No. 313, Docket 35347.
Argued December 9, 1970.
Decided January 20, 1971.
R. David Broiles, New Haven, Conn., for plaintiff-appellant.
John Crosskey, Hartford, Conn. (Day, Berry Howard, Hartford, Conn., on the brief), for defendants-appellees.
Molly Farrell, a high school sophomore, appeals from an order of Judge M. Joseph Blumenfeld in the United States District Court for the District of Connecticut which denied injunctive relief against her suspension from high school and held that the suspension did not violate her constitutional rights. For the reasons stated below, we affirm.
The challenged suspension arose out of a student demonstration at The Morgan School, Clinton, Connecticut. On May 14, 1970, appellant and approximately 30 other students congregated outside the school's administrative offices in what Judge Blumenfeld called "a group `sit-down.'" Its purpose was to protest the suspension of three fellow students. When the group refused to leave, Principal Rexford Avery read to them Rule 15(c) of the Clinton Board of Education Policies:
Pupils who walk out of school, sit in, damage property, harass teachers will be dealt with as follows:
* * * * * *
2. Pupils who walk out or sit in will be given the opportunity to return to their classes and appoint designated leaders to meet with the school officials to discuss and seek solutions to the problem.
3. Pupils who fail to heed the warning to return to classes and continue the walk-out and/or sit-in, will be suspended at once.
The principal then requested the group to go to classes and to designate leaders as provided in Rule 15(c). Some of the students left, but 17 of the demonstrators refused to disperse because they wanted the entire student body to participate in the choice of leaders. The assistant to the principal put it this way in his testimony before Judge Blumenfeld:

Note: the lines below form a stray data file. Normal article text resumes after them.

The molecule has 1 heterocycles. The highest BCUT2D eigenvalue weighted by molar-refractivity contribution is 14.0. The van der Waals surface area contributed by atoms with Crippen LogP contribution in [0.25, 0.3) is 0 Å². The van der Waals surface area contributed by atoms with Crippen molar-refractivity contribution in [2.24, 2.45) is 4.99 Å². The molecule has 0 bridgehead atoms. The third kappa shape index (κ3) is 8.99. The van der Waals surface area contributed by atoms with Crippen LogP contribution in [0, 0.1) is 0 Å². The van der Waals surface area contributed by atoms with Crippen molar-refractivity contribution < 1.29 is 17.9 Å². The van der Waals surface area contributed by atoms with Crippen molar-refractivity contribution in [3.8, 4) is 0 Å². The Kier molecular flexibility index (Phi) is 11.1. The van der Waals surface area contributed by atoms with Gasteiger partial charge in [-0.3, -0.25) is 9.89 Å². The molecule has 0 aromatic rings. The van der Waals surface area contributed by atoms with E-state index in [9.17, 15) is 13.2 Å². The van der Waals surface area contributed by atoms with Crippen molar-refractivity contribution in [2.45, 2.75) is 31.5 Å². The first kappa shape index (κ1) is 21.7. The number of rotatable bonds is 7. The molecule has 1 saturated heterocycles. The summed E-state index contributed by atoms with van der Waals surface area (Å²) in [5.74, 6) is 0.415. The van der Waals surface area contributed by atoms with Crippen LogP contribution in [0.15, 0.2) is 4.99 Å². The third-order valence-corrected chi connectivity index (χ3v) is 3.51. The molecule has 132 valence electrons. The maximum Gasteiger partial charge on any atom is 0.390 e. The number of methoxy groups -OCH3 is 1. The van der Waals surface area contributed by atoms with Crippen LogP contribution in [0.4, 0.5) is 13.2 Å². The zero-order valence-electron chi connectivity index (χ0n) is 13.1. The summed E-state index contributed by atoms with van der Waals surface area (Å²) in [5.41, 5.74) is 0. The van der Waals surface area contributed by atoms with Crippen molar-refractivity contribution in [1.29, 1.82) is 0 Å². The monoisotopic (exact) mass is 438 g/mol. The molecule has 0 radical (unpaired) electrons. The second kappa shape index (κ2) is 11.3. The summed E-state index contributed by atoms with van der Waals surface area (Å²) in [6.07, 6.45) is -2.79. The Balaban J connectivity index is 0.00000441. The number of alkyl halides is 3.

They told me that they were all leaders, they were all going to talk, they didn't know what their demands were and that they weren't going to move.
During a subsequent morning break, more students crowded into the area until there were approximately 300. Emotions were running high, both for and against the demonstrators, and Principal Avery called an assembly to prevent the possibility of violence. Avery and some of the demonstrators spoke at the assembly. After the speeches, the students elected appellant and several others as "leaders."
Appellant attended classes as usual on May 15 and Monday, May 18. On Monday afternoon, the elected leaders met with school officials who informed them that the whole matter of the "sit-down" would be presented to the Board of Education at its regular Monday evening meeting. The demonstration was, in fact, discussed during the open session of that meeting. The Board then voted in closed (executive) session to suspend appellant, among others, for a period of 15 school days. On June 1, the United States District Court for the District of Connecticut, Robert C. Zampano, J., issued a temporary restraining order against the suspension. The order was continued by agreement of the parties and appellant ultimately was suspended for only ten school days.
The gravamen of appellant's complaint is that the manner in which she was suspended did not afford her procedural due process. She argues that she was entitled to written notice of the charge against her and then a hearing before an impartial official at which she could confront and cross-examine any adverse witnesses as well as present a defense concerning punishment.